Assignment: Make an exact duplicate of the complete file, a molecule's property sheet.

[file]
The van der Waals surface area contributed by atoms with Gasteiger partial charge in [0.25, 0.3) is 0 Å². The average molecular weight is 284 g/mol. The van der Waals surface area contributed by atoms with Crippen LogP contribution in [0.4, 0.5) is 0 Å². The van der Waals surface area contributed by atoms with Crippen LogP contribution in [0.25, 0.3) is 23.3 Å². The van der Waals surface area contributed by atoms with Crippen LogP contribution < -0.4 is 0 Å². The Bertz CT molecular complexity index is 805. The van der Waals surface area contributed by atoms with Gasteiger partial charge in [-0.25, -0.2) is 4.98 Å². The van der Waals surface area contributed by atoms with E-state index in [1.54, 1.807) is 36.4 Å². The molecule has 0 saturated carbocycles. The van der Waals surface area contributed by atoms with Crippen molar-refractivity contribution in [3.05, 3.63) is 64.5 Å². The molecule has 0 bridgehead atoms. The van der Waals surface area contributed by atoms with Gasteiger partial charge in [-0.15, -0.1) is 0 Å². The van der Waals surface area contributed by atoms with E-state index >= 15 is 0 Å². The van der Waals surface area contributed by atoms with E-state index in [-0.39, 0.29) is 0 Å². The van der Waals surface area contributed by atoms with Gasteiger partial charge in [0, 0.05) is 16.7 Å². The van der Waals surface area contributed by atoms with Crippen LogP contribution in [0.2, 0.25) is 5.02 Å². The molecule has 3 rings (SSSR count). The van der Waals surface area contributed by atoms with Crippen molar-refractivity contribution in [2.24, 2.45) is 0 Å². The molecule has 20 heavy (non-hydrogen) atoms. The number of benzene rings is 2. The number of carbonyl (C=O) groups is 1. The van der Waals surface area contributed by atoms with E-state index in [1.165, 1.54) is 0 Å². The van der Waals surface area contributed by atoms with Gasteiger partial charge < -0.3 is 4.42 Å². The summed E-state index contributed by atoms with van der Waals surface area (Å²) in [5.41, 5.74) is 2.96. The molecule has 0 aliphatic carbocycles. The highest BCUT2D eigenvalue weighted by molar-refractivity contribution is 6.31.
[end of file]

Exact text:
The van der Waals surface area contributed by atoms with Gasteiger partial charge in [0.25, 0.3) is 0 Å². The average molecular weight is 284 g/mol. The van der Waals surface area contributed by atoms with Crippen LogP contribution in [0.4, 0.5) is 0 Å². The van der Waals surface area contributed by atoms with Crippen LogP contribution in [0.25, 0.3) is 23.3 Å². The van der Waals surface area contributed by atoms with Crippen LogP contribution < -0.4 is 0 Å². The Bertz CT molecular complexity index is 805. The van der Waals surface area contributed by atoms with Gasteiger partial charge in [-0.25, -0.2) is 4.98 Å². The van der Waals surface area contributed by atoms with E-state index in [1.54, 1.807) is 36.4 Å². The molecule has 0 saturated carbocycles. The van der Waals surface area contributed by atoms with Crippen molar-refractivity contribution in [3.05, 3.63) is 64.5 Å². The molecule has 0 bridgehead atoms. The van der Waals surface area contributed by atoms with Gasteiger partial charge in [-0.15, -0.1) is 0 Å². The van der Waals surface area contributed by atoms with E-state index >= 15 is 0 Å². The van der Waals surface area contributed by atoms with E-state index in [-0.39, 0.29) is 0 Å². The van der Waals surface area contributed by atoms with Gasteiger partial charge in [0, 0.05) is 16.7 Å². The van der Waals surface area contributed by atoms with Crippen LogP contribution in [0.2, 0.25) is 5.02 Å². The molecule has 3 rings (SSSR count). The van der Waals surface area contributed by atoms with Crippen molar-refractivity contribution in [2.24, 2.45) is 0 Å². The molecule has 20 heavy (non-hydrogen) atoms. The number of benzene rings is 2. The number of carbonyl (C=O) groups is 1. The van der Waals surface area contributed by atoms with E-state index in [1.165, 1.54) is 0 Å². The van der Waals surface area contributed by atoms with Gasteiger partial charge < -0.3 is 4.42 Å². The summed E-state index contributed by atoms with van der Waals surface area (Å²) in [5.41, 5.74) is 2.96. The molecule has 0 aliphatic carbocycles. The highest BCUT2D eigenvalue weighted by molar-refractivity contribution is 6.31.